A massive chunk of ice just broke off of one of the largest ice shelves in Antarctica. The chunk is roughly the size of Delaware (or twice the size of Luxembourg), and weighs about a trillion tons.
The writer-producers from the hit animated series Bob’s Burgers are working on a new office comedy set in Antarctica. Yep, you read that correctly.
Scientists find signs of complex life in an Antarctic lake buried under two miles of ice. There may even be fish!
Lake Vostok, a body of water located about two miles beneath Antarctica's icy surface, may be home to a viable ecosystem in spite of intense cold, complete darkness, lack of nutrients, and possible volcanic activity. And what's more, new evidence uncovered from samples of organic material suggest that the lake's inhabitants could include complex life forms such as arthropods, mollusks, and even fish. A group of researchers at Bowling Green State University (BGSU) concluded in a new study published in the journal PLOS ONE that "although Lake Vostok is oligotrophic," or nutrient poor, "based on the metagenomic and metatranscriptomic results presented here, it is far from sterile."
High levels of boron in a Martian meteorite found in Antarctica could mean that life was once possible on Mars.
High concentrations of boron have been found in an antarctic meteorite of Martian origin by a team of researchers from the University of Hawaii at Manoa NASA Astrobiology Institute. That's actually a lot more exciting than it sounds since boron was a pretty key ingredient to early life. Though they didn't show evidence of life itself, the findings could further indicate that life may have once been possible on Mars.
And here I always thought the ice was just... frozen to the... okay I lied, I haven't ever thought about it.
We were all of the mind that humanity had basically done all the mapmaking it was going to do back when the King of Portugal was still footing the bill, but apparently cartography is alive and well as a field of study! Won't Buster Bluth be pleased? Well, probably not, because he'd probably hard a hard time keeping up with the scientists at the British Antarctic Survey, who have expanded upon and improved their datasets of the topographical map of Antarctica to create a brand new set of images that they've been calling Bedmap2. If the blue part is the land, what will he think of the white part?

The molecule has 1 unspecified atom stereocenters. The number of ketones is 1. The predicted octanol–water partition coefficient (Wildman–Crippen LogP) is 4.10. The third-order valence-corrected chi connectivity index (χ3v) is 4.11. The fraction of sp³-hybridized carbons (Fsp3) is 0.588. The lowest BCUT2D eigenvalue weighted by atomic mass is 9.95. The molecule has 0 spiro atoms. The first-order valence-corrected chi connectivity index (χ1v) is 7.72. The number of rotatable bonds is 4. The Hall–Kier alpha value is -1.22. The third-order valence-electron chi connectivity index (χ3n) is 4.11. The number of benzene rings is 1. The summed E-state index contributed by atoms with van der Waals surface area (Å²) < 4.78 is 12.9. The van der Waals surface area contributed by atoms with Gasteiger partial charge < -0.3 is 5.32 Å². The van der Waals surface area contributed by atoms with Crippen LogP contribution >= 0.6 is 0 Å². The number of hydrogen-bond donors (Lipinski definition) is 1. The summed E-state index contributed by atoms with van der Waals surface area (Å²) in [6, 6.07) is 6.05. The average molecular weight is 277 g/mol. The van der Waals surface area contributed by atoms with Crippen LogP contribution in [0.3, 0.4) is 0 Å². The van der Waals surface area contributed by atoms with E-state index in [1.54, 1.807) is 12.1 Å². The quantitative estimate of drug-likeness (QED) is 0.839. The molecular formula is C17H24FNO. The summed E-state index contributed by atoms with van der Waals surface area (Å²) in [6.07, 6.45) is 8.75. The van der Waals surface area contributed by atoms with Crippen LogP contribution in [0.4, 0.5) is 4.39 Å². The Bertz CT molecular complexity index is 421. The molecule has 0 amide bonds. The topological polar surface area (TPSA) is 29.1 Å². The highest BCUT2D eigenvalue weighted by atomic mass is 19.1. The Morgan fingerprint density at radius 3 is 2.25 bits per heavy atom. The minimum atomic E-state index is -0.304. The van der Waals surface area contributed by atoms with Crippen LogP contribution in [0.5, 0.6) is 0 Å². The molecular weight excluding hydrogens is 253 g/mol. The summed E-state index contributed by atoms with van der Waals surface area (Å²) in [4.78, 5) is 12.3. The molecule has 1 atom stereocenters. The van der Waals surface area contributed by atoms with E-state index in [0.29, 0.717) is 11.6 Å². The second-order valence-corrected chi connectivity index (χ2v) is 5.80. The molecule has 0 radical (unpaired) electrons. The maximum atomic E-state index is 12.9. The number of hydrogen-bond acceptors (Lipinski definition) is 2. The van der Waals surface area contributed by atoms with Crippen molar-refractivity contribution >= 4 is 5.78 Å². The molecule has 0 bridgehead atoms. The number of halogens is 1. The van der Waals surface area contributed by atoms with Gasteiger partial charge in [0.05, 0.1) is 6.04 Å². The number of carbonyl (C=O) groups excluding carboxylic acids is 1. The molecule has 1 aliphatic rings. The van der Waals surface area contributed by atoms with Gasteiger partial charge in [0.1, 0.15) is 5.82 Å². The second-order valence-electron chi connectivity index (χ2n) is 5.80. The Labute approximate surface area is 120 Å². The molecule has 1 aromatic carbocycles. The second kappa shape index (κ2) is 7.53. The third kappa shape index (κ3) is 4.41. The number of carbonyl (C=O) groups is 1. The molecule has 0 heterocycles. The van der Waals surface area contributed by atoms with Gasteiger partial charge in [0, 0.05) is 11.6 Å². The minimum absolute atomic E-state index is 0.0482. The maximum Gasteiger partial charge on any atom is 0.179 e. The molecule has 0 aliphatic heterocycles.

Russian researchers working on samples from Lake Vostok -- a subglacial lake in Antarctica sealed away for eons by more than two miles of ice -- say they have found signs of a wholly new kind of bacterial life in water samples taken from the lake. It's a pretty impressive claim, if true, and one could quiet concerns raised late last year the lake may have been entirely devoid of life -- not to mention meaning new chapters in microbiology textbooks. Now we just have to wait and see if this bold announcement holds water.
A team of European penguin researchers found some unexpected results when they turned infrared heat sensing cameras on a group of emperor penguins they were studying. The outer layer of the birds feathers, they found, was actually colder than the surrounding air. While it goes against common sense, keeping their outermost layers ice-cold may actually help penguins stay warm deeper inside -- where it counts.
People become scientists for a lot of reasons.
Because they enjoy solving the mysteries of the universe, or want to make the world a better place to live, or just because it's a career that helps them finish the death ray they're working on in their basement. These are all noble reasons for wanting to do science -- especially the death ray thing -- but none of them is the best reason. The best reason to become a scientist, clearly, is so you can strap small cameras to Adelie penguins and make videos about their lives under the sea like the one you can watch below.
After years of failure, a team of Russian researchers and engineers working in Antarctica have succeeded in taking a clean sample of water from Lake Vostok, a liquid water lake sealed beneath two miles of ice sheets at the bottom of the world.
Scientists hope that this first untainted sample of the water -- which has been largely untouched by the outside world since prehistory -- will provide them with new insights into some of Earth's earliest lifeforms.
Here's a new one for our ever growing file of stories labelled "idiots doing idiot things because they're idiots" -- an Australian professional adventurer is hoping to recreate the last leg of polar explorer and mind-blowing badass Ernest Shackleton's ill-fated expedition to cross Antarctica by land
. That's not the crossing of Antarctica that the expedition was meant to be, but the grueling fight for survival against all odds it turned into. After all, we assume the way you get to be an Australian professional adventurer is by accepting dumb bets in bars and then endangering people's lives needlessly carrying them out.
Earlier this year, a team of Russian-led engineers and researchers drilled a hole into the Earth, breaking into Lake Vostok
, a liquid water lake sealed beneath the ice of Antarctica for nearly 15 million years. They were looking for signs of life in the lake -- microbes that might offer clues to what sort of creatures we could expect to run into on icy moons elsewhere in the solar system, like Saturn's satellite Europa. This week, the first analyses of water samples from the lake are in
, and they're pretty disheartening. Lake Vostok appears to be devoid of microbial life